The four candidates running for three Board of Education seats met this week at Council Chambers for their first campaign debate.
Board Vice President Brian Goldberg and challengers Frances Bilak, Lewis Hall and Andy Licht convened Wednesday at a debate sponsored by the and the PTA Council. Bilak is an El Rodeo parent, Hall is a parent of a Beverly Hills High School graduate, and Licht, who serves on the Traffic and Parking Commission, has children at Beverly Vista and BHHS.
The candidates answered questions submitted in advance by parents.
There was slight rancor on the topic of , the $334 million bond passed by voters in 2008 to modernize the five schools of the Beverly Hills Unified School District.
The district that the original bond sale schedule is no longer viable because 2008 assumptions of the assessed value of Beverly Hills property were inflated. As a result the board is considering alternative financing such as Bond Anticipation Notes (BANs), which would allow BHUSD to access bond proceeds several years before the actual issuance of bond sales.
The district sold its first round of Measure E bonds—$72 million worth—in 2009. After paying for legal bills related to the case and for architectural fees, there is about $60 million remaining.
Licht and Bilak both suggested the BHUSD move ahead with plans to spend the $60 million on pressing renovations at and , and to worry about funding other school repairs later. Licht said he did not favor BANs because he believes they are too risky. Bilak did not give an opinion on the BANs.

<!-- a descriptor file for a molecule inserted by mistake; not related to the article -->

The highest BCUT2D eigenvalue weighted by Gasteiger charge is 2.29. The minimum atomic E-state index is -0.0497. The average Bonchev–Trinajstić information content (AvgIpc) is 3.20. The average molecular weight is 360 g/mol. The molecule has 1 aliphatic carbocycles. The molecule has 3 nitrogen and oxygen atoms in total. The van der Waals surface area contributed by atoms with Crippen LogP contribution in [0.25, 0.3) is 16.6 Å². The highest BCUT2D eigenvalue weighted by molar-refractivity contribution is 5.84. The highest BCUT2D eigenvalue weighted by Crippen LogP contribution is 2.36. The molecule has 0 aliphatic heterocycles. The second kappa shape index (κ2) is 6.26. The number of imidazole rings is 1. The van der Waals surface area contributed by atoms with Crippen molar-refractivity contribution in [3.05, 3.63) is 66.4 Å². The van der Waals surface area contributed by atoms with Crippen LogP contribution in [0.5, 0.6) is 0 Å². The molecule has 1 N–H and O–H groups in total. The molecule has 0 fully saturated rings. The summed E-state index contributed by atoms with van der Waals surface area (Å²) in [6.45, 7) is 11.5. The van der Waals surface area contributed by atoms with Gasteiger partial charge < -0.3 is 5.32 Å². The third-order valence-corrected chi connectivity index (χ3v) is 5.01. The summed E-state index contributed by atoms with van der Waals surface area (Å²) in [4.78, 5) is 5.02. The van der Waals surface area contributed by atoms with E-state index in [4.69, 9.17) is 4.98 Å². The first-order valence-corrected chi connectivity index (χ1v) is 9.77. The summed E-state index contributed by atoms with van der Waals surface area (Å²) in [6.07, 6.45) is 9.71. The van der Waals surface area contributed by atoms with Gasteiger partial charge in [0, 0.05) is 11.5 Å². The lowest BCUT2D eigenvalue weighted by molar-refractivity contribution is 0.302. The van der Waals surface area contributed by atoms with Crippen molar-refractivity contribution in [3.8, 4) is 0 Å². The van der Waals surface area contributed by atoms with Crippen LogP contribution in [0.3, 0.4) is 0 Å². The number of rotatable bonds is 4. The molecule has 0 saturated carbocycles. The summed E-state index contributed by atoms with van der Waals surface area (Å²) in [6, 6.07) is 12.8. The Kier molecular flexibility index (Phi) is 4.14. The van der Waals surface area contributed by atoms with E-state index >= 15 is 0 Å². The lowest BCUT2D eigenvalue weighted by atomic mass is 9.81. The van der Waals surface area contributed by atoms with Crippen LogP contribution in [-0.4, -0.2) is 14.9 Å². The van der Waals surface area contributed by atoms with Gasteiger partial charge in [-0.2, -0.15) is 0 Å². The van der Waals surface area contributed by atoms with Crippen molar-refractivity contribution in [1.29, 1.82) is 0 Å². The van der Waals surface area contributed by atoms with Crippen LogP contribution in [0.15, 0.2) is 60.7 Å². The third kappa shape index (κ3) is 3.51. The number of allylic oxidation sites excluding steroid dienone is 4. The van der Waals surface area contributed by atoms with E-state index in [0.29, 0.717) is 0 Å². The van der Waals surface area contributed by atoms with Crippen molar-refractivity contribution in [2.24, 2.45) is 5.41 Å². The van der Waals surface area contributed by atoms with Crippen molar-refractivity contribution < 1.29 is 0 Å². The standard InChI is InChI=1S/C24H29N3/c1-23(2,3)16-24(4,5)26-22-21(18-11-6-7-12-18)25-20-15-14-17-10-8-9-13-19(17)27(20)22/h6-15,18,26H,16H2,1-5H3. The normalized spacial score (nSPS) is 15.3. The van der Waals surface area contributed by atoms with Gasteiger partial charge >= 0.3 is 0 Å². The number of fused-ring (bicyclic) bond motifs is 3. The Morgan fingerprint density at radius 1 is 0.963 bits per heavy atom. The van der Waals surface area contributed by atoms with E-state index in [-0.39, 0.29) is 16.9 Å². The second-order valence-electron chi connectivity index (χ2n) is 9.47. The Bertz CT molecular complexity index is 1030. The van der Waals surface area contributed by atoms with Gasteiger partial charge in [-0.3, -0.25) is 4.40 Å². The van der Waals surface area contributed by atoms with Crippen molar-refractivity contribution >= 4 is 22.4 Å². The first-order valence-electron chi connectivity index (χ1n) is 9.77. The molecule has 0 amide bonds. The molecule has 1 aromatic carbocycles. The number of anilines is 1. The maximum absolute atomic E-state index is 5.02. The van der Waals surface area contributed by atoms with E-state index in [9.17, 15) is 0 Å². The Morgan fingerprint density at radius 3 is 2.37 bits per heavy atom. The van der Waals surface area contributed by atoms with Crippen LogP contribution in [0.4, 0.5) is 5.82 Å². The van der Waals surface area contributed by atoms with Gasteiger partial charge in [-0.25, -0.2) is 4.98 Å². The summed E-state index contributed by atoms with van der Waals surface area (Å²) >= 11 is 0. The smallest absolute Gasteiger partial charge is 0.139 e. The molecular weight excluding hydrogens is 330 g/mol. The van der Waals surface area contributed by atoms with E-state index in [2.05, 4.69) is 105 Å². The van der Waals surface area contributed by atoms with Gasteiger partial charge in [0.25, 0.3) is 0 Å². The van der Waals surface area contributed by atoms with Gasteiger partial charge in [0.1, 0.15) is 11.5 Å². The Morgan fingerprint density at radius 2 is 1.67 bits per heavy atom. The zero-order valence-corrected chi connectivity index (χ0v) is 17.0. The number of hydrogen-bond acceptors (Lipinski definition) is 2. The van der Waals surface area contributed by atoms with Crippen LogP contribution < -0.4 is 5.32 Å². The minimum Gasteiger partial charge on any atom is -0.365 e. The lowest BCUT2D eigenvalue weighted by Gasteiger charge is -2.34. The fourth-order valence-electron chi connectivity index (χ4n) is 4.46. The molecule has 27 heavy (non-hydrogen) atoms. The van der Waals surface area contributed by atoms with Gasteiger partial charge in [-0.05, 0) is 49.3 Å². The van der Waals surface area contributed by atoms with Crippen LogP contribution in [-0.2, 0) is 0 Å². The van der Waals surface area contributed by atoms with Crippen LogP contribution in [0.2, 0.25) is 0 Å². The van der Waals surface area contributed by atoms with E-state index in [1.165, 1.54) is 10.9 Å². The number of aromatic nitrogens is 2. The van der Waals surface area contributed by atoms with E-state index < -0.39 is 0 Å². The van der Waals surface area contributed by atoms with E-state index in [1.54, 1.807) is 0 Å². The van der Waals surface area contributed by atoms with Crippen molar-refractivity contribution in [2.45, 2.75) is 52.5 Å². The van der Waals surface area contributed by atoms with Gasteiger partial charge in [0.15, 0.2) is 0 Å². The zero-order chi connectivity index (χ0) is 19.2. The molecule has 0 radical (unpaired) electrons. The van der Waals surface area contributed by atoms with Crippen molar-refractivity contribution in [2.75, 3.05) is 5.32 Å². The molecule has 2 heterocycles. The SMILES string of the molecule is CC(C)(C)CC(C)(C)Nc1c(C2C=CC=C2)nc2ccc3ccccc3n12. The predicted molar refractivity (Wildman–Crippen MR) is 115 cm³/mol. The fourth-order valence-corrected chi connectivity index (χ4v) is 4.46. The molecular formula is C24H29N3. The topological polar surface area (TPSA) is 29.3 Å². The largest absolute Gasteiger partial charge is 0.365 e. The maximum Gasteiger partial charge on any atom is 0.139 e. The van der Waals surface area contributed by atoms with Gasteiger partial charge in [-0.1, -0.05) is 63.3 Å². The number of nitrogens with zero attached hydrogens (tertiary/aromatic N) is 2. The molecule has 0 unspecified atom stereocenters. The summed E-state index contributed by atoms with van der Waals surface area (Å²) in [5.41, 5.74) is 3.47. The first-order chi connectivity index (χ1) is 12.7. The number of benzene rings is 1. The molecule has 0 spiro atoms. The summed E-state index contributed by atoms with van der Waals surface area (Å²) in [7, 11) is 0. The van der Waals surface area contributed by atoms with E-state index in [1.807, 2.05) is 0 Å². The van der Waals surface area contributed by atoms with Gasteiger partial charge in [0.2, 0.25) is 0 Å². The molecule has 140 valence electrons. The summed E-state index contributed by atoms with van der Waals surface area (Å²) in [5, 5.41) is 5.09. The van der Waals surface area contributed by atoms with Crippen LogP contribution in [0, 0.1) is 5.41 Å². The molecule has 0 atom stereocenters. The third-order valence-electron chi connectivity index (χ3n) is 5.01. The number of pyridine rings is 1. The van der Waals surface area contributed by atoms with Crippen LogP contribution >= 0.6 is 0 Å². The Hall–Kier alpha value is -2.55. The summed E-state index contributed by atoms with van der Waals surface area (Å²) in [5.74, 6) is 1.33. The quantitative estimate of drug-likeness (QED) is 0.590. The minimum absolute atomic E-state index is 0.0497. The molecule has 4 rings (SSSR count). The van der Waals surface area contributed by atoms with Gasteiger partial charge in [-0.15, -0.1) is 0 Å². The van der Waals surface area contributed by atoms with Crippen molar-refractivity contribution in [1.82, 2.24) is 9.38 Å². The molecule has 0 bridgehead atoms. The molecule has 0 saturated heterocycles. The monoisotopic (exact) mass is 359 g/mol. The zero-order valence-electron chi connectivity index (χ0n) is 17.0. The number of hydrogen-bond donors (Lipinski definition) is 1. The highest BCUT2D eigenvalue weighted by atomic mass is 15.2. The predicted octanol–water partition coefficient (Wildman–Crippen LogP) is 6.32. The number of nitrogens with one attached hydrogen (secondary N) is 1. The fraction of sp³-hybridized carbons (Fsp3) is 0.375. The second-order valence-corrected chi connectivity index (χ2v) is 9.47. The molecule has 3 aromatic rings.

Hall suggested the BHUSD take lessons from the construction at Horace Mann, which is scheduled to start in February 2013, before making plans for renovations at other schools.
Goldberg said that the board has focused on fire, earthquake and safety issues in its Measure E spending plans. It has also hired educational planning firm to come up with a long-term master plan for the schools. By aligning the Measure E plans with findings from Dejong Richter, the schools will “ … [H]ave the flexibility necessary for 20, 30 or 50 years down the road to continue to provide the best educational environment possible for our students.”
Regarding ways to make the board meetings more productive, all of the candidates stressed the need for meetings to start on time and to more closely follow the published agenda. In the last year, board meetings have routinely begun at least 30 minutes late. The meetings are often divisive, with members making personal comments about each other.
Meetings have run smoother since Superintendent Gary Woods started July 1 and imposed shorter agendas, Goldberg said. Addressing the reasons behind some of the divisive behavior, he said that the board meetings are usually the first time the members have gotten together to discuss important matters.
“You are seeing the board struggle with complicated issues in real time,” he said.
Still, his opponents called for more politeness.
“Reasonable minds can differ, but acrimony needs to be limited,” Bilak said.
Licht said he had experience bringing civility to government bodies.
“I serve on the Traffic and Parking Commission, and we are polite and productive,” Licht said. “There has never been a problem there.”
The debate will be broadcast Friday at 8 p.m. on Beverly Hills Channel 10. It will be rebroadcast on Monday at 5 p.m.